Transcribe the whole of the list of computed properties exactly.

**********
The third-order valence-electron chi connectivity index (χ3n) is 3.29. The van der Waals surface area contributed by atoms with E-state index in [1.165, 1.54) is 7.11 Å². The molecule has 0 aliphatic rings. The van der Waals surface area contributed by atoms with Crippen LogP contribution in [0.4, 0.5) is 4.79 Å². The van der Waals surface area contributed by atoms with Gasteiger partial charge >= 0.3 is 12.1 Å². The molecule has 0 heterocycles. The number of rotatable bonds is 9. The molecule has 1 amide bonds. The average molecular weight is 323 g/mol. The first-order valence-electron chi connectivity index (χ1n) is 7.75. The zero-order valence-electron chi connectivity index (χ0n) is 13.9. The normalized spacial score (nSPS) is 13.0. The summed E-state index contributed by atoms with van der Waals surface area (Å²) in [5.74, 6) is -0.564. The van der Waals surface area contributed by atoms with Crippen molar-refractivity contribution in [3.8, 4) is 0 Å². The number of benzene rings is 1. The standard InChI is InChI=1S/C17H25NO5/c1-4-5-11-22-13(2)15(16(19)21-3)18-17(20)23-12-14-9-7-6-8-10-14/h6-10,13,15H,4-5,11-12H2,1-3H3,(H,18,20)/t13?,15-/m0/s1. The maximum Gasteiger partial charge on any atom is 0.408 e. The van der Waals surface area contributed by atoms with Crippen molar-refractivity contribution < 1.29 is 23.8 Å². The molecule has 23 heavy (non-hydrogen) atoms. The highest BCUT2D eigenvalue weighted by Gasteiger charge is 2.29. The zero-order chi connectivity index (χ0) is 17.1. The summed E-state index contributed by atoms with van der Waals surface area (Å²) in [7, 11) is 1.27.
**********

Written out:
The third-order valence-electron chi connectivity index (χ3n) is 3.29. The van der Waals surface area contributed by atoms with E-state index in [1.165, 1.54) is 7.11 Å². The molecule has 0 aliphatic rings. The van der Waals surface area contributed by atoms with Crippen LogP contribution in [0.4, 0.5) is 4.79 Å². The van der Waals surface area contributed by atoms with Gasteiger partial charge >= 0.3 is 12.1 Å². The molecule has 0 heterocycles. The number of rotatable bonds is 9. The molecule has 1 amide bonds. The average molecular weight is 323 g/mol. The first-order valence-electron chi connectivity index (χ1n) is 7.75. The zero-order valence-electron chi connectivity index (χ0n) is 13.9. The normalized spacial score (nSPS) is 13.0. The summed E-state index contributed by atoms with van der Waals surface area (Å²) in [5.74, 6) is -0.564. The van der Waals surface area contributed by atoms with Crippen molar-refractivity contribution in [3.8, 4) is 0 Å². The number of benzene rings is 1. The standard InChI is InChI=1S/C17H25NO5/c1-4-5-11-22-13(2)15(16(19)21-3)18-17(20)23-12-14-9-7-6-8-10-14/h6-10,13,15H,4-5,11-12H2,1-3H3,(H,18,20)/t13?,15-/m0/s1. The maximum Gasteiger partial charge on any atom is 0.408 e. The van der Waals surface area contributed by atoms with Crippen molar-refractivity contribution < 1.29 is 23.8 Å². The molecule has 23 heavy (non-hydrogen) atoms. The highest BCUT2D eigenvalue weighted by Gasteiger charge is 2.29. The zero-order chi connectivity index (χ0) is 17.1. The summed E-state index contributed by atoms with van der Waals surface area (Å²) in [7, 11) is 1.27.